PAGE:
John 11:55-12:11 (spring AD 30, the week before Passion Week)
So far we have spent a week’s worth of devotionals covering Jesus’ first couple of years, skipped most of his next 28 years, and then gone through three years of his ministry in 80 days. Starting tomorrow, over the following 36 devotionals we will think about the final week before Jesus’ death and – very briefly – the 40 days between his resurrection and ascension. Although our readings are a consolidation of the gospels, omitting duplicated narratives, this heavy weighting towards the Passion Week is consistent with the emphasis of the gospel writers themselves. John for example, spends what became over 11 chapters on 33 years of Jesus’ life, then nine chapters on just one week.
All of that makes today’s reading one that is full of foreboding. Jesus was nearing Jerusalem on his final journey, surrounded by the hazy, darkened minds of his friends.
Previously, Jesus spoke to the many people who “thought that the kingdom of God was going to appear at once” (Luke 19:11). They were waiting for the final confrontation between Jesus and the Pharisees – a conflict with all the escalation on one side. What would the Pharisees do to Jesus? What would Jesus do to the Pharisees? To the Romans? They would be disappointed by the lack of confrontation, and many would join the mob who were happy to see Jesus killed rather than have the Pharisees mad at them.
Just outside Jerusalem was the small town of Bethany where Jesus stayed and ate with dear friends. Over dinner, Judas Iscariot betrayed…not Jesus, yet, but his own greed, complaining about the expensive perfume that Mary poured on Jesus’ feet. Jesus saw his heart and would have grieved. He saw the hearts, too, of the “large crowd of Jews” (v.9) who came to see Jesus and the once-dead Lazarus, excited to see the Galilean miracle-worker and influential figure. So influential that the morally repulsive men who ruled the country mercilessly, made specific plans for the murder of Lazarus, whose resurrection was doing nothing for their sense of control over the people.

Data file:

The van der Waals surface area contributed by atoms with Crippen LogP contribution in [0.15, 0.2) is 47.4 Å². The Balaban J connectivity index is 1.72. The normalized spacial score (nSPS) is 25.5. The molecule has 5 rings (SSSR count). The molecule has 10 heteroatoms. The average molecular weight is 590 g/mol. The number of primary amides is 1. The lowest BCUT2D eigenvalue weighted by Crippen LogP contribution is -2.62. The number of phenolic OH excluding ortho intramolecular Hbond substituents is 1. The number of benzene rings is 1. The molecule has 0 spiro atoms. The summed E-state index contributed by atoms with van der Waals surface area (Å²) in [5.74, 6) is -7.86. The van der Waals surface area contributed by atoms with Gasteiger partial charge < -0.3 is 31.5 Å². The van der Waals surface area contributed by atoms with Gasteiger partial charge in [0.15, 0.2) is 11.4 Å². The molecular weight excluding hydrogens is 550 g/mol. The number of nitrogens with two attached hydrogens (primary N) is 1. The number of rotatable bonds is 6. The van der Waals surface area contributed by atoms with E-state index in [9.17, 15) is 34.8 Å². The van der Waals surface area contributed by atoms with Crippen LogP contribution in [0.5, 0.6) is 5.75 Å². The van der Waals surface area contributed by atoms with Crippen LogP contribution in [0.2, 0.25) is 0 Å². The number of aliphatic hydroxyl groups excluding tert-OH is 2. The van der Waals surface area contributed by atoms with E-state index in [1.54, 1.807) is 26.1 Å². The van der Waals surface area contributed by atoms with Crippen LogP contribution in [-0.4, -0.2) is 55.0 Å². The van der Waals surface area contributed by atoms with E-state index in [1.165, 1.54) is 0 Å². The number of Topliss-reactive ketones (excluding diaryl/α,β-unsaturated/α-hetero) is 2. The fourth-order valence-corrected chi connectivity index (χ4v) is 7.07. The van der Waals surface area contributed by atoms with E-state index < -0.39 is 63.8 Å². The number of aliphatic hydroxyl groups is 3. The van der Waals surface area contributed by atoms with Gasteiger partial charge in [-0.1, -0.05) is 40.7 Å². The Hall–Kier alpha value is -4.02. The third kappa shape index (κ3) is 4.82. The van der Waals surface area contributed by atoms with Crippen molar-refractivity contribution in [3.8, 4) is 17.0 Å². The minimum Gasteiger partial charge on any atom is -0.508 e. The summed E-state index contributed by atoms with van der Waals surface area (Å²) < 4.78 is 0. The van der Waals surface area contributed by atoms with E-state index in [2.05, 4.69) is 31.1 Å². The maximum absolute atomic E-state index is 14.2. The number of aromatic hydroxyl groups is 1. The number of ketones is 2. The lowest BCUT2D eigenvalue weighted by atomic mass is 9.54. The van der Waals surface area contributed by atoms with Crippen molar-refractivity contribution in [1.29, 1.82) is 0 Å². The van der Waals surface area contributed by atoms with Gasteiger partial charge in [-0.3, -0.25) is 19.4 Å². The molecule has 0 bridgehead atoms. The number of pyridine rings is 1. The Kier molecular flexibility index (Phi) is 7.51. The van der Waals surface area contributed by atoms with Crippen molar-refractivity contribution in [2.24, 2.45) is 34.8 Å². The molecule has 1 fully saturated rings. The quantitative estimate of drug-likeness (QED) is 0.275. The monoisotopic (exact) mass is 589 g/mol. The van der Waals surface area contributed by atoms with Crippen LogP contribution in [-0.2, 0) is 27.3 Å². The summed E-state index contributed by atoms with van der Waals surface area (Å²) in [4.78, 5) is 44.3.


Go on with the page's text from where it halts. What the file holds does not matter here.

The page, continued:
Suspicion become concern, concern into opposition, opposition into hostility, hostility into persecution, persecution into murderous intent. And here, murderous intent into specific plans for a double-killing.
So your Saviour went to bed that night, grateful to his Father for all the “Jews [who] were going over to Jesus and believing in him” (v.11). As he lay there, he knew that the very next day he would walk slowly, deliberately, publicly, into a den of lions, among whom he would sit and allow sinful nature to take its course.